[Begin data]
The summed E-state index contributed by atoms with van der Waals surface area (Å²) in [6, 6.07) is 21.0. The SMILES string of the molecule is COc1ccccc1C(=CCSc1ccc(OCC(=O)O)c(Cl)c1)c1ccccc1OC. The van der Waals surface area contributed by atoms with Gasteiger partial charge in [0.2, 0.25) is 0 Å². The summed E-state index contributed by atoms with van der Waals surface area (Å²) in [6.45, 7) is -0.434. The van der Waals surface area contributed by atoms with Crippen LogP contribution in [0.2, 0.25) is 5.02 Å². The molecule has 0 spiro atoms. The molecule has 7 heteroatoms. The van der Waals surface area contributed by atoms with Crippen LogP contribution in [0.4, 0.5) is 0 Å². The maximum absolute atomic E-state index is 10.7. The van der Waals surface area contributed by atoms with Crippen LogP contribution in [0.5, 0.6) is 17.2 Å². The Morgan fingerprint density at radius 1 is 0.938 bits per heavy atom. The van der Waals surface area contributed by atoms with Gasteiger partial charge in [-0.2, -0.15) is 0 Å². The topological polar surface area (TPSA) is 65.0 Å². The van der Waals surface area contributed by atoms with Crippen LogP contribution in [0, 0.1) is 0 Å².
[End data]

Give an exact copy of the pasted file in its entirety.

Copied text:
The summed E-state index contributed by atoms with van der Waals surface area (Å²) in [6, 6.07) is 21.0. The SMILES string of the molecule is COc1ccccc1C(=CCSc1ccc(OCC(=O)O)c(Cl)c1)c1ccccc1OC. The van der Waals surface area contributed by atoms with Gasteiger partial charge in [0.2, 0.25) is 0 Å². The summed E-state index contributed by atoms with van der Waals surface area (Å²) in [6.45, 7) is -0.434. The van der Waals surface area contributed by atoms with Crippen LogP contribution in [0.2, 0.25) is 5.02 Å². The molecule has 0 spiro atoms. The molecule has 7 heteroatoms. The van der Waals surface area contributed by atoms with Crippen LogP contribution in [0.4, 0.5) is 0 Å². The maximum absolute atomic E-state index is 10.7. The van der Waals surface area contributed by atoms with Crippen LogP contribution in [0.5, 0.6) is 17.2 Å². The Morgan fingerprint density at radius 1 is 0.938 bits per heavy atom. The van der Waals surface area contributed by atoms with Gasteiger partial charge in [-0.2, -0.15) is 0 Å². The topological polar surface area (TPSA) is 65.0 Å². The van der Waals surface area contributed by atoms with Crippen LogP contribution in [0, 0.1) is 0 Å².